One day, the subway watchman asked me what philosophy is. This type of question tends to embarrass everyone, including philosophers. Fortunately, I have an answer ready to satisfy the uninitiated: philosophy is the rational study of things that science does not study. I say this because both philosophy and science are means of rationally seeking the truth, but they are different ways of doing so. The definition I use necessarily follows from this. If it’s rational, but not science, it’s philosophy. The watchman was satisfied. Then I gave examples of things that philosophy studies but science does not: metaphysics, logic, epistemology, theory of knowledge, ethics, aesthetics, art and politics. Of course I didn’t use these names (I said “God”, “good and evil”, “pleasure and pain”, among others). And this text is about one of these objects of philosophy: ethics.
Ethics is the part of philosophy concerned with right individual action. But “right” is relative, so we need to define what makes a “right” attitude. Historically, ethics was interested in the pursuit of happiness (this is the case of philosophers of the Hellenistic period, such as Epicurus and Seneca), so right action was the one that led to happiness. But since Kant, ethics has been concerned with fair action. So, although there was a period in the history of philosophy when right action was that which led to a happy life, ethics today considers right action to be that which is “just.” Unfortunately, this is another ambiguous term: Aristotelian justice is not Kantian justice. It will depend on the point of view… And it is about these two ethics that I intend to write about today: the ethics of virtues (Aristotle) and the ethics of duty (Kant).
For Aristotle, there are two types of virtue: those that must be pursued in the maximum degree and those that must be sought through moderation. Among those to be pursued to the greatest degree are wisdom, science, and practical knowledge. We cannot speak of “excess wisdom”, although we can speak of lack of wisdom (ignorance). However, the moral virtues work in a different way…
Moral virtues must be pursued through moderation. Excess and lack of a certain disposition ruin virtue. This will become clearer if we use examples. Let’s start with the willingness to face danger. If you are unwilling to face danger, you are a coward. The coward runs away from the risks he has to take. However, if you look for unnecessary risks and dangers, you are being reckless. A daredevil takes unnecessary risks, which is a silly way of action. If you face the risks you need to take, without looking for unnecessary risks, you are brave, because courage is the moderate position between cowardice and temerity. Talking about our times, we can say that both the coward and the daredevil have different reasons for not getting vaccinated: the coward is irrationally afraid of the vaccine, while the daredevil thinks he doesn’t need it and that getting a vaccine is a waste of time. The daredevil may even reject the use of a mask.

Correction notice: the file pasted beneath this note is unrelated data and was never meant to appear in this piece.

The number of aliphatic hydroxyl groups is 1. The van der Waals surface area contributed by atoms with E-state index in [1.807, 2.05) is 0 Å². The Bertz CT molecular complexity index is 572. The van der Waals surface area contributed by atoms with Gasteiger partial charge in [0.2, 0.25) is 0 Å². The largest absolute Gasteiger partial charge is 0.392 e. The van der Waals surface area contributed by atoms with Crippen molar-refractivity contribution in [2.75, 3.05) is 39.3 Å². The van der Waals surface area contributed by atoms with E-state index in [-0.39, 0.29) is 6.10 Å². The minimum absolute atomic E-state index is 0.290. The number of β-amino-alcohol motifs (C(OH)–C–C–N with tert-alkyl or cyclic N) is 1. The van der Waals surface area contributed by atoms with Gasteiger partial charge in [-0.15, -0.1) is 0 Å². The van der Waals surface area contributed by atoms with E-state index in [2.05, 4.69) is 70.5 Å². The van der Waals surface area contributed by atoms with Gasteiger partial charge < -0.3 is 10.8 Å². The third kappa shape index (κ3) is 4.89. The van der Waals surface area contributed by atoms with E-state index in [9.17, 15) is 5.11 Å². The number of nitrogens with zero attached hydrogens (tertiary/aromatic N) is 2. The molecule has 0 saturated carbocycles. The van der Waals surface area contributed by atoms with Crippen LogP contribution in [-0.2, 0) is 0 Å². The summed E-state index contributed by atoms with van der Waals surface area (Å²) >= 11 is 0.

Another example is liberality. You are liberal when you spend without getting into debt and give your surplus to those who need it more than you do. Excessive willingness to spend is called lavishness and is a vice: you spend until you run into debt or give money to others when you need that money more than those who receive the money you give. The unwillingness to spend is called avarice, characterized by reluctance to spend even when necessary and by the retention of surplus even if someone else need it more than you do.
Yet another example is humility. Aristotle recognizes that there is no name for many vices and the excessive willingness to resist arrogance has no name, but it is characterized by refusing the rewards and praise you deserve. It’s a kind of an injustice committed to oneself. Now, the arrogance, the lack of such disposition, is characterized by an excessive feeling of self-worth, making you feel like you deserve more than you really do. Humility is being aware of your importance, without giving yourself more or less than you deserve.
But suppose you want to acquire a virtue or get rid of a vice… How do you do this? Fortunately, both virtues and vices are habits. What makes virtue and vice is the habit of acting in a certain way. So, to acquire a virtue or give up a vice, you must practice. Practice the moderation of your natural dispositions and you will acquire moral virtue, if that is what you want. However, if you get used to acting without moderation, you will acquire moral vices. When acquired, the vice is difficult to break, precisely because it has become a habit. Virtue, too, once you attain it, is difficult to corrupt. It’s like learning a new skill, like drawing or music.
The categorical imperative.
On Aristotle’s ethics of virtues, what we have already said is enough. Let us now enter the subject of Kant’s ethics of duty. He began his reflection on ethics after realizing that the morals of different peoples are very different from each other. He wondered if there wasn’t some moral principle that we could all agree on. His idea was not to create a single law that would be valid everywhere and at all times, but just a principle that could be accepted by everyone (or a large majority), which would already be of great help in mutual understanding.